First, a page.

Congress' Office of Technology Assessment reported yesterday that a second-generation supersonic airliner could capture up to one-third of the world's long-range market, but that the United States is not spending enough to retain an option to build the plane.
The report, requested by the House Science and Technology aviation subcommittee, seems certain to warm up an old debate about whether the government should finance a high-technology aircraft no manufacturer is willing to try alone. After research is completed, the report said, it could cost $6 billion to $10 billion to get such a plane into production.
Rep. Tom Harkin (D-Iowa), chairman of the subcommittee that sought the report, said in an interview that he intends to propose a five-year, $100 million annual appropriation for advanced supersonic transport (SST) research because "I think it's something we really have to have to keep up on." U.S. research has been limited to about $10 million per year since 1971, when Congress killed further government participation in development of first supersonics.
That left the field to the Russian TU144 and to the British-French Concorde. The major problems that have plagued the Concorde -- noise and fuel inefficiency -- remains unsolved.
The report said, however, that there has been substantially progress in the development of a quieter and more efficient engine -- although it would not be as efficient as the engines on new-generation aircraft that fly at slightly less than the speed of sound.
Further, the report said, a second-generation SST would have substantially improved range and payload compared with the Concorde, which can carry only 100 slightly cramped passengers, although it takes them from New York and Washington to Paris and London in half the time normal airplanes do.
The second-generation SST could carry about 300 passengers, the report said, and would have the range for long-haul Pacific routes that the Concorde cannot manage without refueling.
That leaves the problem of the sonic boom, which sounds on the ground like an explosion. It is caused by the shock wave created when an airplane passes the speed of sound.
Because of the boom, it is illegal for civilian aircraft to fly supersonically over the United States. Thus New York to Los Angleles -- the most lucrative domestic market for speedier jet travel -- is closed to supersonics. "Research indicates there may be ways to lower sonic boom pressures," the report said, "but practical aerodynamic solutions appear to be many years off."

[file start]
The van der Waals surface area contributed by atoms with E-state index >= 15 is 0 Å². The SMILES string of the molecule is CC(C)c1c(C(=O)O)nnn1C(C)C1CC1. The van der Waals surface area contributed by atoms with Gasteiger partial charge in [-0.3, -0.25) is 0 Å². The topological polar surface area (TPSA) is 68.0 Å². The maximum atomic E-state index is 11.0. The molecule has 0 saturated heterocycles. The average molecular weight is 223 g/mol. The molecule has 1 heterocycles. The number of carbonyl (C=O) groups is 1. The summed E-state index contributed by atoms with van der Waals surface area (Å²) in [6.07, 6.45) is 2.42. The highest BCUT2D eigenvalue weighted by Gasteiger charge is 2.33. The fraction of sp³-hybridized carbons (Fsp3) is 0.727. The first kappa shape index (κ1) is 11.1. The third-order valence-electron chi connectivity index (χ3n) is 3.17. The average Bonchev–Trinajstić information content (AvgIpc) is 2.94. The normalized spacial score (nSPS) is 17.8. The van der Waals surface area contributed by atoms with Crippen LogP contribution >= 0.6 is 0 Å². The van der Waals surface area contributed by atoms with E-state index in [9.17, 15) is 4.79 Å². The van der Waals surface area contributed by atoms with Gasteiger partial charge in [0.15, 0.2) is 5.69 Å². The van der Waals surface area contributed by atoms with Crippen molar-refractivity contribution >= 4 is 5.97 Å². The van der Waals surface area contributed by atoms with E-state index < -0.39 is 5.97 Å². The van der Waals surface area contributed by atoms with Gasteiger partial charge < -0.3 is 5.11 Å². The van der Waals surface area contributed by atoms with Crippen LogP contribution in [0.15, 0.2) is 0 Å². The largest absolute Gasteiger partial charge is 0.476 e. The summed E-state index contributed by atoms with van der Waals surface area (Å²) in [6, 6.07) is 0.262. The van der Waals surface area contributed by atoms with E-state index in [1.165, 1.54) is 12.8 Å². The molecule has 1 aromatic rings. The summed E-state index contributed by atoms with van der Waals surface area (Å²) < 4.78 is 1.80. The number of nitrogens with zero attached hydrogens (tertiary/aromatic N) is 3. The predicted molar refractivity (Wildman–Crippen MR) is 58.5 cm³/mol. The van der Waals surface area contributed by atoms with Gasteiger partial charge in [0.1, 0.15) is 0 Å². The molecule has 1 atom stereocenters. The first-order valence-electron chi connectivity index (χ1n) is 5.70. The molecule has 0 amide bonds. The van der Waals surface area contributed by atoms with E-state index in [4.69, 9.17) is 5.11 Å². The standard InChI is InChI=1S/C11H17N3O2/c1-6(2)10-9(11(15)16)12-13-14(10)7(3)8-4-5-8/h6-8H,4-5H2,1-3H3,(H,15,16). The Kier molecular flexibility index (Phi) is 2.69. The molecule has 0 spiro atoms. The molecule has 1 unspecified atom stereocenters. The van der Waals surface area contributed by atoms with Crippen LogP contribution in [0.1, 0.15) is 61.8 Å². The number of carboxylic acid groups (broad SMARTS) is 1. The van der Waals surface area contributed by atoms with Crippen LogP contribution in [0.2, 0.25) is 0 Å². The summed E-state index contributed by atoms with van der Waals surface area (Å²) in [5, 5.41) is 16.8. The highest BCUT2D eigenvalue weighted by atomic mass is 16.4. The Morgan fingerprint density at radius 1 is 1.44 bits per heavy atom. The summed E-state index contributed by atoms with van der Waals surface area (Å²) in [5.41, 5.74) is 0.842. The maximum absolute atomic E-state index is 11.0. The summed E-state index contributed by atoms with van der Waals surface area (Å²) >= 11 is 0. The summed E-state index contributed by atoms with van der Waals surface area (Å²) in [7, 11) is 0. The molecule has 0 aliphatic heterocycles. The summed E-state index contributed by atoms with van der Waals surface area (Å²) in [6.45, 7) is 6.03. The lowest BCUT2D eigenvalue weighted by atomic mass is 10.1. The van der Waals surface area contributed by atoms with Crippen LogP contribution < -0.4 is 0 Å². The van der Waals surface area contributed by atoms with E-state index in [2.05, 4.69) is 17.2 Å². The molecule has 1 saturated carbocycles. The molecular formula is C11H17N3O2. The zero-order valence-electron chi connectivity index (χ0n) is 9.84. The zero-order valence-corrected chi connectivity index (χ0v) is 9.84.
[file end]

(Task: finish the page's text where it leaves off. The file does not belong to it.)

Research since 1971, according to the report, has yielded new wind designs that improve performance; new ways of handling titanium, a high-strength lightweight metal that is difficult to work with, and new engine concepts that promise better efficiency. Accelerated research efforts are needed, however, to reach the point the United States could make a decision, the report said.
The most efficient projected advanced supersonic would consume about 5,850 British Thermal Units (BTUs) of energy per passenger mile (compared to 10,000 for the Concorde), the report said. The most efficient subsonic would use 2,550.
The report argues that because of greater productivity it would take only about 400 advanced supersonic transports to fill the transportation requirements met by 850 subsonic jets. Therefore, if supersonics were not introduced, "worldwide commercial aviation fuel consumption would still be . . . only 5 to 10 percent less." The report estimates that 400 planes would bring $50 billion in current dollars and would represent one-third of the long-range transport market.
U.S. and European manufacturers said in interviews that they do not expect any country or company to attempt advanced supersonic development alone. Consortium building is regarded as a must because of the enormous capital requirements, they said.
What of the Concorde? Developed for $3 billion, it will never recover its capital costs and five of the 16 Concordes built are still unsold.
However, Concorde is in one sense a hit. British Airways is selling more than 90 percent of its seats between New York and London and 70 percent between Washington and London. Air France claims 73 percent between New York and Paris and 53 percent between Washington and Paris. The industry break-even point for subsonic flights is about two-thirds capacity.